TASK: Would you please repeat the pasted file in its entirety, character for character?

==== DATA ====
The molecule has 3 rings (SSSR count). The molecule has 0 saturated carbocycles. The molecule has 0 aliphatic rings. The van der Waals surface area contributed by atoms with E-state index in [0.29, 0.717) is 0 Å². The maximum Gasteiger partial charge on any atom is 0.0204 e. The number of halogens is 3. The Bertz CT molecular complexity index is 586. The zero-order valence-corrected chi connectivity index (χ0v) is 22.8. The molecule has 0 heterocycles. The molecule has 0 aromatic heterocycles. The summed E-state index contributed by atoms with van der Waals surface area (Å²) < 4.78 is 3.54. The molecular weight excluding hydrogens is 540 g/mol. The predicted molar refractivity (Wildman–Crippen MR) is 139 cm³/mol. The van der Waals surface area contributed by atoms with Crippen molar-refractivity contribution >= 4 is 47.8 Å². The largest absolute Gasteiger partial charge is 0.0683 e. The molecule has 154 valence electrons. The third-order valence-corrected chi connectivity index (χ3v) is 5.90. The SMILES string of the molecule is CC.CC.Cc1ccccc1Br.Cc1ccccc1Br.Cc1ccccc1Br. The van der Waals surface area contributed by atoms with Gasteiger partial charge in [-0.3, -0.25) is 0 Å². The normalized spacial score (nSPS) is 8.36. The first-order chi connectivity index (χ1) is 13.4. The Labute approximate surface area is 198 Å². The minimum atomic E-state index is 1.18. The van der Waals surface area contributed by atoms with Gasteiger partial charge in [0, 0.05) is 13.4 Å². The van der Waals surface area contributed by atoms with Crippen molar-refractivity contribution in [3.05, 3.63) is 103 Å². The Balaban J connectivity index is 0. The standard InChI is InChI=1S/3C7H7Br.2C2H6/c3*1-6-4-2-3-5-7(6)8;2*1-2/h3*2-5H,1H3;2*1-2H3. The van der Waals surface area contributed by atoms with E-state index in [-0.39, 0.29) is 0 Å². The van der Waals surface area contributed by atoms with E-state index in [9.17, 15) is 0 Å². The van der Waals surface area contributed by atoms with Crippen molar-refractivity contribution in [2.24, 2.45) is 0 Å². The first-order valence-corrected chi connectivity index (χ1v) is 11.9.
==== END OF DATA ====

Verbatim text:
The molecule has 3 rings (SSSR count). The molecule has 0 saturated carbocycles. The molecule has 0 aliphatic rings. The van der Waals surface area contributed by atoms with E-state index in [0.29, 0.717) is 0 Å². The maximum Gasteiger partial charge on any atom is 0.0204 e. The number of halogens is 3. The Bertz CT molecular complexity index is 586. The zero-order valence-corrected chi connectivity index (χ0v) is 22.8. The molecule has 0 heterocycles. The molecule has 0 aromatic heterocycles. The summed E-state index contributed by atoms with van der Waals surface area (Å²) < 4.78 is 3.54. The molecular weight excluding hydrogens is 540 g/mol. The predicted molar refractivity (Wildman–Crippen MR) is 139 cm³/mol. The van der Waals surface area contributed by atoms with Crippen molar-refractivity contribution >= 4 is 47.8 Å². The largest absolute Gasteiger partial charge is 0.0683 e. The molecule has 154 valence electrons. The third-order valence-corrected chi connectivity index (χ3v) is 5.90. The SMILES string of the molecule is CC.CC.Cc1ccccc1Br.Cc1ccccc1Br.Cc1ccccc1Br. The van der Waals surface area contributed by atoms with Gasteiger partial charge in [-0.3, -0.25) is 0 Å². The normalized spacial score (nSPS) is 8.36. The first-order chi connectivity index (χ1) is 13.4. The Labute approximate surface area is 198 Å². The minimum atomic E-state index is 1.18. The van der Waals surface area contributed by atoms with Gasteiger partial charge in [0, 0.05) is 13.4 Å². The van der Waals surface area contributed by atoms with Crippen molar-refractivity contribution in [3.05, 3.63) is 103 Å². The Balaban J connectivity index is 0. The standard InChI is InChI=1S/3C7H7Br.2C2H6/c3*1-6-4-2-3-5-7(6)8;2*1-2/h3*2-5H,1H3;2*1-2H3. The van der Waals surface area contributed by atoms with E-state index in [-0.39, 0.29) is 0 Å². The van der Waals surface area contributed by atoms with E-state index in [9.17, 15) is 0 Å². The van der Waals surface area contributed by atoms with Crippen molar-refractivity contribution in [2.24, 2.45) is 0 Å². The first-order valence-corrected chi connectivity index (χ1v) is 11.9.